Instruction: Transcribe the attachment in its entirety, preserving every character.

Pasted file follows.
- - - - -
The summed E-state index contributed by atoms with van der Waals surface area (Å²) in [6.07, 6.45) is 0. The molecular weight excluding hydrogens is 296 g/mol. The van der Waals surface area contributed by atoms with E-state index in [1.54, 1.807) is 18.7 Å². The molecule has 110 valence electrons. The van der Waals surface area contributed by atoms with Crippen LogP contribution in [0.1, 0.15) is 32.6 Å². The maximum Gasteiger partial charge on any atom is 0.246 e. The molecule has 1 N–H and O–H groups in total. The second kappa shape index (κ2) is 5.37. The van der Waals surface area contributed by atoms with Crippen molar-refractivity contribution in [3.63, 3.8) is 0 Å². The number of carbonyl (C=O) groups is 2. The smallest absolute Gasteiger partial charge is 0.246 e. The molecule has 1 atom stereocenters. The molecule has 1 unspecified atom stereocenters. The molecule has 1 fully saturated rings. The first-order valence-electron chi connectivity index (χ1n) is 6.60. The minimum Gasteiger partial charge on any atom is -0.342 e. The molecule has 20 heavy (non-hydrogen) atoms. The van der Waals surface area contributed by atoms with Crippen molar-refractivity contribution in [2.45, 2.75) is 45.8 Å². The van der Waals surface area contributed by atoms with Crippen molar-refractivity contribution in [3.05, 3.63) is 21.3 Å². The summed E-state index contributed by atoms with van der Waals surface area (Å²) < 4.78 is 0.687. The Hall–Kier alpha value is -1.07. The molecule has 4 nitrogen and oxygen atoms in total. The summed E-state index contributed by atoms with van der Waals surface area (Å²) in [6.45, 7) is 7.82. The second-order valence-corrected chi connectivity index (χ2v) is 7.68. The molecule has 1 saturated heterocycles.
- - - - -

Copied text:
The summed E-state index contributed by atoms with van der Waals surface area (Å²) in [6.07, 6.45) is 0. The molecular weight excluding hydrogens is 296 g/mol. The van der Waals surface area contributed by atoms with E-state index in [1.54, 1.807) is 18.7 Å². The molecule has 110 valence electrons. The van der Waals surface area contributed by atoms with Crippen LogP contribution in [0.1, 0.15) is 32.6 Å². The maximum Gasteiger partial charge on any atom is 0.246 e. The molecule has 1 N–H and O–H groups in total. The second kappa shape index (κ2) is 5.37. The van der Waals surface area contributed by atoms with Crippen molar-refractivity contribution in [3.63, 3.8) is 0 Å². The number of carbonyl (C=O) groups is 2. The smallest absolute Gasteiger partial charge is 0.246 e. The molecule has 1 atom stereocenters. The molecule has 1 unspecified atom stereocenters. The molecule has 1 fully saturated rings. The first-order valence-electron chi connectivity index (χ1n) is 6.60. The minimum Gasteiger partial charge on any atom is -0.342 e. The molecule has 20 heavy (non-hydrogen) atoms. The van der Waals surface area contributed by atoms with Crippen molar-refractivity contribution in [2.45, 2.75) is 45.8 Å². The van der Waals surface area contributed by atoms with Crippen molar-refractivity contribution in [3.05, 3.63) is 21.3 Å². The summed E-state index contributed by atoms with van der Waals surface area (Å²) < 4.78 is 0.687. The Hall–Kier alpha value is -1.07. The molecule has 4 nitrogen and oxygen atoms in total. The summed E-state index contributed by atoms with van der Waals surface area (Å²) in [6.45, 7) is 7.82. The second-order valence-corrected chi connectivity index (χ2v) is 7.68. The molecule has 1 saturated heterocycles.